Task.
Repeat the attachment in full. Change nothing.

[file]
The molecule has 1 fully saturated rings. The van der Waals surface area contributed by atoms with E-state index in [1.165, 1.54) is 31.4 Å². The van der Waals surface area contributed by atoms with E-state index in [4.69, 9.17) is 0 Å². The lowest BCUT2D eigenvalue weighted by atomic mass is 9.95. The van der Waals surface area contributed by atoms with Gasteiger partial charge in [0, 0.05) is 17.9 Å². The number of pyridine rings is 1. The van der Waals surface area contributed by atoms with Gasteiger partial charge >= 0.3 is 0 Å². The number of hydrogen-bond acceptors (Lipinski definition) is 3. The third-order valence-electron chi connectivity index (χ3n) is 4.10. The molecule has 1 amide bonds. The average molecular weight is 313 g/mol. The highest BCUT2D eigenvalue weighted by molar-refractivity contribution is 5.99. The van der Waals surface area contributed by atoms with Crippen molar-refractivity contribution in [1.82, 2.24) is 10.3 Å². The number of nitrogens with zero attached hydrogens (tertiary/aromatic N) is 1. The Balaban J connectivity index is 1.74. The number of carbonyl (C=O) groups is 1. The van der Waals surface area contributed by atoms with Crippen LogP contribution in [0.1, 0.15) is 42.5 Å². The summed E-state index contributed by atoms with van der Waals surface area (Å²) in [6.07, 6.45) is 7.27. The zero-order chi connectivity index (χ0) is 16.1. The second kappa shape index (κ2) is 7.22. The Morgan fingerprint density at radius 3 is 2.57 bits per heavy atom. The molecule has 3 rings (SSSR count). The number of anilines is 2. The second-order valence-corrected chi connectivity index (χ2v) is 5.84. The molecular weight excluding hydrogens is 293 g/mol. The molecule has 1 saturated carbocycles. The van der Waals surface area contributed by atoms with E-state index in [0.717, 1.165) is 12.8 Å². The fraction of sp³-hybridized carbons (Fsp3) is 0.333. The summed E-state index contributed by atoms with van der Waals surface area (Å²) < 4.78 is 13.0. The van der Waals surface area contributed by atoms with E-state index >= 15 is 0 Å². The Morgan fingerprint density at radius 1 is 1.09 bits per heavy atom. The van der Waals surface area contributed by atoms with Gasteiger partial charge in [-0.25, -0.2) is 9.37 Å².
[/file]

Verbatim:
The molecule has 1 fully saturated rings. The van der Waals surface area contributed by atoms with E-state index in [1.165, 1.54) is 31.4 Å². The van der Waals surface area contributed by atoms with E-state index in [4.69, 9.17) is 0 Å². The lowest BCUT2D eigenvalue weighted by atomic mass is 9.95. The van der Waals surface area contributed by atoms with Gasteiger partial charge in [0, 0.05) is 17.9 Å². The number of pyridine rings is 1. The van der Waals surface area contributed by atoms with Gasteiger partial charge >= 0.3 is 0 Å². The number of hydrogen-bond acceptors (Lipinski definition) is 3. The third-order valence-electron chi connectivity index (χ3n) is 4.10. The molecule has 1 amide bonds. The average molecular weight is 313 g/mol. The highest BCUT2D eigenvalue weighted by molar-refractivity contribution is 5.99. The van der Waals surface area contributed by atoms with Crippen molar-refractivity contribution in [1.82, 2.24) is 10.3 Å². The number of nitrogens with zero attached hydrogens (tertiary/aromatic N) is 1. The Balaban J connectivity index is 1.74. The number of carbonyl (C=O) groups is 1. The van der Waals surface area contributed by atoms with Crippen LogP contribution in [0.1, 0.15) is 42.5 Å². The summed E-state index contributed by atoms with van der Waals surface area (Å²) in [6.07, 6.45) is 7.27. The zero-order chi connectivity index (χ0) is 16.1. The second kappa shape index (κ2) is 7.22. The Morgan fingerprint density at radius 3 is 2.57 bits per heavy atom. The molecule has 3 rings (SSSR count). The number of anilines is 2. The second-order valence-corrected chi connectivity index (χ2v) is 5.84. The molecular weight excluding hydrogens is 293 g/mol. The molecule has 1 saturated carbocycles. The van der Waals surface area contributed by atoms with E-state index in [0.717, 1.165) is 12.8 Å². The fraction of sp³-hybridized carbons (Fsp3) is 0.333. The summed E-state index contributed by atoms with van der Waals surface area (Å²) < 4.78 is 13.0. The van der Waals surface area contributed by atoms with E-state index >= 15 is 0 Å². The Morgan fingerprint density at radius 1 is 1.09 bits per heavy atom. The van der Waals surface area contributed by atoms with Gasteiger partial charge in [-0.25, -0.2) is 9.37 Å².